Bulletin of a life taken
Green set to die despite HPD concerns
President Bush signed the $1 billion federal DNA testing legislation into law on November 1st.

Well, at least I have one thing about Bush I feel grateful for this week.

DNA legislation signed into law

Florida v. Nixon

Oral arguments were held at the US Supreme Court in the second death penalty case of the year yesterday. The issue before the Court in Florida v. Nixon involves the "right" of a defense attorney to set the strategy for trial with or without his or her client's consent. In Nixon's case, defense counsel conceded Nixon's guilt as part of its defense strategy without Nixon's permission (first of all, the issue in the case is 6th Amendment right to counsel, but how does this not violate the 5th Amendment right against self-incrimination? Because its not testimony of the accused?). The Florida Supreme Court awarded Nixon a new trial by a 5-2 margin. I suspect the U.S. Supreme Court will agree, but you never know. Keep your fingers crossed.

While you're at it...pray (whether you pray or not) that Justice John Paul Stevens is able to keep trucking for many many more years.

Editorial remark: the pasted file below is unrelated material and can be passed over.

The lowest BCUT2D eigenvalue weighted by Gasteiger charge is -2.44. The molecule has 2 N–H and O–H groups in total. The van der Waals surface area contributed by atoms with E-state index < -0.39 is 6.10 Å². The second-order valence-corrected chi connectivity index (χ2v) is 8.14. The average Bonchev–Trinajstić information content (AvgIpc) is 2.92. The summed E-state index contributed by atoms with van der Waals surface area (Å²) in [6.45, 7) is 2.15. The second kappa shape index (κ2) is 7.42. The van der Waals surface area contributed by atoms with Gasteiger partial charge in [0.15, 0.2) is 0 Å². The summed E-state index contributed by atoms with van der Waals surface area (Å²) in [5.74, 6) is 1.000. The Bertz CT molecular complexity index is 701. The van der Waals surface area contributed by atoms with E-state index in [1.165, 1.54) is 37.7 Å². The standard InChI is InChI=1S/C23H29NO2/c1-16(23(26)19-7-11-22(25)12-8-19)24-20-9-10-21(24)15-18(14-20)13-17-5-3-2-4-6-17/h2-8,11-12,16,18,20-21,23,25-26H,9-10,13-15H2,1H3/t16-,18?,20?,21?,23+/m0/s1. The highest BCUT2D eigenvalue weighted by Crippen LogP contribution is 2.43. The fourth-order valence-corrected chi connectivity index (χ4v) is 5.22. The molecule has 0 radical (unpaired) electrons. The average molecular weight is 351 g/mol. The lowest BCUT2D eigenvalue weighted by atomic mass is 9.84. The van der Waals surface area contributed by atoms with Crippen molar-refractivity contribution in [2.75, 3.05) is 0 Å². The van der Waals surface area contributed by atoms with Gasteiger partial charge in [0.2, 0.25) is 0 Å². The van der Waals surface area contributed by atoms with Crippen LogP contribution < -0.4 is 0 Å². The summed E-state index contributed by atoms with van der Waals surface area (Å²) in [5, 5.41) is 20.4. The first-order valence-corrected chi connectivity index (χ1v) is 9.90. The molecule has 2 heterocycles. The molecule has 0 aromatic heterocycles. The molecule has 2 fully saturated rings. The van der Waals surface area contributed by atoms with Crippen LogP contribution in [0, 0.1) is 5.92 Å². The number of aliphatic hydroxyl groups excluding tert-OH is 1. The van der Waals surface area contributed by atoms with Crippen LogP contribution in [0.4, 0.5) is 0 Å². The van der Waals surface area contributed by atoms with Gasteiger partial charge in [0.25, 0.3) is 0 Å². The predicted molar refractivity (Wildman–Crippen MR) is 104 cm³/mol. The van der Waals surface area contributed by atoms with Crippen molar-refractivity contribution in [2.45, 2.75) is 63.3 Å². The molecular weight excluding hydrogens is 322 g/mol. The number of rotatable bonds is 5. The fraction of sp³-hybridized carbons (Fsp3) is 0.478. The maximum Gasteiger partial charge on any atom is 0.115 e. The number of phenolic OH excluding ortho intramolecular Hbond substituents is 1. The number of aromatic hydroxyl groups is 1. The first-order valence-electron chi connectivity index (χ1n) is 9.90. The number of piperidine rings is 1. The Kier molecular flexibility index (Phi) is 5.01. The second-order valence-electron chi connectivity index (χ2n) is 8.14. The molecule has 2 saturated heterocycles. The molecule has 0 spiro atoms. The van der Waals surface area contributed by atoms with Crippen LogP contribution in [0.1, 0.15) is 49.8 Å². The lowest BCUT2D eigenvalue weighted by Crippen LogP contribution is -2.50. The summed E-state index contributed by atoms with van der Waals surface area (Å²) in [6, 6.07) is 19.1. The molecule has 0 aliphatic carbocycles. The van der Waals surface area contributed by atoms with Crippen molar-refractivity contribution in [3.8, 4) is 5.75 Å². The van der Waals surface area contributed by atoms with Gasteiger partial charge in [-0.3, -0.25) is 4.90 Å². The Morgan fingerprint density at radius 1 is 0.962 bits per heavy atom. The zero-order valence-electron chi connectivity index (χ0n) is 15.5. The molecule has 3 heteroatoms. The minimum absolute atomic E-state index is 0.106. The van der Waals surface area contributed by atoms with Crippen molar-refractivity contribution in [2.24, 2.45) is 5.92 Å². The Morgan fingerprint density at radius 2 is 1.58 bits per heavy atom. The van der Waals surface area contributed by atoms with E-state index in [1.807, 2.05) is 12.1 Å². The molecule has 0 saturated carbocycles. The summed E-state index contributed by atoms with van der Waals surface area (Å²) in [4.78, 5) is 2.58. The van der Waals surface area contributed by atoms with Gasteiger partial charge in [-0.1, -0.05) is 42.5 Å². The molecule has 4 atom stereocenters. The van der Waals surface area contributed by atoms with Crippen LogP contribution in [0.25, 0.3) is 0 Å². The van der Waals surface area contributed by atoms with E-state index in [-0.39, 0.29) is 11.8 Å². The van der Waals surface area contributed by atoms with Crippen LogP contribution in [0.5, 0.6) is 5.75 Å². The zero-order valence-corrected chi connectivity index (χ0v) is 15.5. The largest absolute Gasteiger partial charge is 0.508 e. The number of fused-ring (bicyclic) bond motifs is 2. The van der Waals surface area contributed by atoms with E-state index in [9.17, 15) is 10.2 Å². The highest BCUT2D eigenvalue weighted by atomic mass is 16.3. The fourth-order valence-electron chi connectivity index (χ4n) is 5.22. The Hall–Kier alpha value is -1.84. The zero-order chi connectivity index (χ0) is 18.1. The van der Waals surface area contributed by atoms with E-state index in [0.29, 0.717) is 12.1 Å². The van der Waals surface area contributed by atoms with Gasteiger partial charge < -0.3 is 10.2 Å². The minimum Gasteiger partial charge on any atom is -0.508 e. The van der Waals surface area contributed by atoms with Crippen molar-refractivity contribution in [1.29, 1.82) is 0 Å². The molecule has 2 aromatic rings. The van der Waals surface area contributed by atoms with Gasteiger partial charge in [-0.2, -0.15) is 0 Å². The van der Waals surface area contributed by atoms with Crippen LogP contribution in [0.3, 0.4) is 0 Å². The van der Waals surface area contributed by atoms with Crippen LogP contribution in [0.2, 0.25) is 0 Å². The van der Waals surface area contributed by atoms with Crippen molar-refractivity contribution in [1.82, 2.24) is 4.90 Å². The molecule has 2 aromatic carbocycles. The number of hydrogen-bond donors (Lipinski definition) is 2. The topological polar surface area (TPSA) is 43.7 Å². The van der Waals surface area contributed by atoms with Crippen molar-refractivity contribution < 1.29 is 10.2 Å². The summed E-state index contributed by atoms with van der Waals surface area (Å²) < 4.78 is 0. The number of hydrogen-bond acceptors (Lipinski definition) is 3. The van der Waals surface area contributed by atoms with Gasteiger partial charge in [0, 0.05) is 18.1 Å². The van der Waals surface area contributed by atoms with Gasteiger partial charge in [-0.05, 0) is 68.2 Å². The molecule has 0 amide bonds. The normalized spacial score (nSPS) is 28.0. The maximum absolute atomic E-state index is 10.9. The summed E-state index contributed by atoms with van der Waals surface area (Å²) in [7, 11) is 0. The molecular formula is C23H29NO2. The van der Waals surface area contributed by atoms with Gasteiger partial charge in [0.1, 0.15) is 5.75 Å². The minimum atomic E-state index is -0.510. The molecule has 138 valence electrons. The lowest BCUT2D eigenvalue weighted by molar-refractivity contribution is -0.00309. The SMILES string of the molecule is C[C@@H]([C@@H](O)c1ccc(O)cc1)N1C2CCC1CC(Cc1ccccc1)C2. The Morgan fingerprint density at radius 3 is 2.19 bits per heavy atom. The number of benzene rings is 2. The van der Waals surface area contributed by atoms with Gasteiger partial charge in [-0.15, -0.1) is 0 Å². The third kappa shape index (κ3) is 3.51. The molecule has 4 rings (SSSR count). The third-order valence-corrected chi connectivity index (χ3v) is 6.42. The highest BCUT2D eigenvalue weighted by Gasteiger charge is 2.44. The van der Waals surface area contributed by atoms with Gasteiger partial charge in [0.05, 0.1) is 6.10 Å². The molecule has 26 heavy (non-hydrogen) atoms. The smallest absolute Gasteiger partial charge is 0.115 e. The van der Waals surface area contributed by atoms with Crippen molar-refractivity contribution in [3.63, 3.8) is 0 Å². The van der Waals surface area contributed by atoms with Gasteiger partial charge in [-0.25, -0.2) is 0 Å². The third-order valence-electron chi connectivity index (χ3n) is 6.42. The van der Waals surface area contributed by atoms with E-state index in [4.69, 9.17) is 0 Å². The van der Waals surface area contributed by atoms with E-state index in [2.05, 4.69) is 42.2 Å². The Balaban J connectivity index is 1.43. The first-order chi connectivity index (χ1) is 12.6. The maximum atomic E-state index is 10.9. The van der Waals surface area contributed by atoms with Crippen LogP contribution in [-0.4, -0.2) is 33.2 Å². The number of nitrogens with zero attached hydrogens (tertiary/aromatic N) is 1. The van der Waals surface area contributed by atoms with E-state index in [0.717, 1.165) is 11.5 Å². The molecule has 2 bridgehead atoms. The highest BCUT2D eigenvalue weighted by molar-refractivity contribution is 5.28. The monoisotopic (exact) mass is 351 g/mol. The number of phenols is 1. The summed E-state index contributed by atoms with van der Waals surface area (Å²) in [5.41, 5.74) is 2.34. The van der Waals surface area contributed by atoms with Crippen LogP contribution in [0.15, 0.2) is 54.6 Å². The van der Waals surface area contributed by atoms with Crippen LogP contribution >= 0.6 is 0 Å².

Can defense attorney say client's guilty?

Me - Take II

Well. I was going to update postings today. I've been traveling on business and have been preoccupied with the election, so today I was going to try to update all my postings. I'm not sure I can do it. I literally feel sick to my stomach. As a friend of mine said earlier today, "If this was a referendum on values, it was a referendum of hate." ELEVEN states passed anti-gay marriage intiatives or amendments. That's over 20% of the country!

I guess I just don't understand...

Between that and the Texecutioner apparently winning reelection, I'm having a grand day. Updating postings might make me self combust.